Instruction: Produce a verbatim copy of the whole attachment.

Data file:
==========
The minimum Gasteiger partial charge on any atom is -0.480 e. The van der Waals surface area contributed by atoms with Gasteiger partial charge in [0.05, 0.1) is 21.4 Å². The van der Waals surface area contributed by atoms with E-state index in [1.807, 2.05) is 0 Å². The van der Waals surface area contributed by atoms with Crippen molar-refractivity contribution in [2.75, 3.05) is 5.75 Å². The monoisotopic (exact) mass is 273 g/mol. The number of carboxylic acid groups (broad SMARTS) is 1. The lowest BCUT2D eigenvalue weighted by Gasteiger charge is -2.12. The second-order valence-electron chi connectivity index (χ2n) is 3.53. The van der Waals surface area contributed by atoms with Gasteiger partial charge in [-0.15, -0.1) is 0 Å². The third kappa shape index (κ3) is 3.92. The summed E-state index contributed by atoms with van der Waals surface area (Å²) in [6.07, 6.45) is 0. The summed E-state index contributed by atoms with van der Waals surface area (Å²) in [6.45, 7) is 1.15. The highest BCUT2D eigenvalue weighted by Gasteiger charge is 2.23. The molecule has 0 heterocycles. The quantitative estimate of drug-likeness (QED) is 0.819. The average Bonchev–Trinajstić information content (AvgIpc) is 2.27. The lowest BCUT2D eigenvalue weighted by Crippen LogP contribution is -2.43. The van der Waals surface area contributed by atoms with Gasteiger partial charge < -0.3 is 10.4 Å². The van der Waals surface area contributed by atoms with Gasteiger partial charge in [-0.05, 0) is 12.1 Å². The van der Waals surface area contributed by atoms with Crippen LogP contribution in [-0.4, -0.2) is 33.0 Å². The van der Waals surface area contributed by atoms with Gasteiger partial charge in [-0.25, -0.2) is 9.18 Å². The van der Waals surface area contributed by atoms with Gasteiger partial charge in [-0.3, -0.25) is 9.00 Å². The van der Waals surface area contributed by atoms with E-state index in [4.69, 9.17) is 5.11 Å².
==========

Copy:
The minimum Gasteiger partial charge on any atom is -0.480 e. The van der Waals surface area contributed by atoms with Gasteiger partial charge in [0.05, 0.1) is 21.4 Å². The van der Waals surface area contributed by atoms with E-state index in [1.807, 2.05) is 0 Å². The van der Waals surface area contributed by atoms with Crippen molar-refractivity contribution in [2.75, 3.05) is 5.75 Å². The monoisotopic (exact) mass is 273 g/mol. The number of carboxylic acid groups (broad SMARTS) is 1. The lowest BCUT2D eigenvalue weighted by Gasteiger charge is -2.12. The second-order valence-electron chi connectivity index (χ2n) is 3.53. The van der Waals surface area contributed by atoms with Gasteiger partial charge in [-0.15, -0.1) is 0 Å². The third kappa shape index (κ3) is 3.92. The summed E-state index contributed by atoms with van der Waals surface area (Å²) in [6.07, 6.45) is 0. The summed E-state index contributed by atoms with van der Waals surface area (Å²) in [6.45, 7) is 1.15. The highest BCUT2D eigenvalue weighted by Gasteiger charge is 2.23. The molecule has 0 heterocycles. The quantitative estimate of drug-likeness (QED) is 0.819. The average Bonchev–Trinajstić information content (AvgIpc) is 2.27. The lowest BCUT2D eigenvalue weighted by Crippen LogP contribution is -2.43. The van der Waals surface area contributed by atoms with Gasteiger partial charge < -0.3 is 10.4 Å². The van der Waals surface area contributed by atoms with Gasteiger partial charge in [-0.05, 0) is 12.1 Å². The van der Waals surface area contributed by atoms with Crippen LogP contribution in [-0.4, -0.2) is 33.0 Å². The van der Waals surface area contributed by atoms with Gasteiger partial charge in [-0.25, -0.2) is 9.18 Å². The van der Waals surface area contributed by atoms with Gasteiger partial charge in [-0.3, -0.25) is 9.00 Å². The van der Waals surface area contributed by atoms with E-state index in [4.69, 9.17) is 5.11 Å².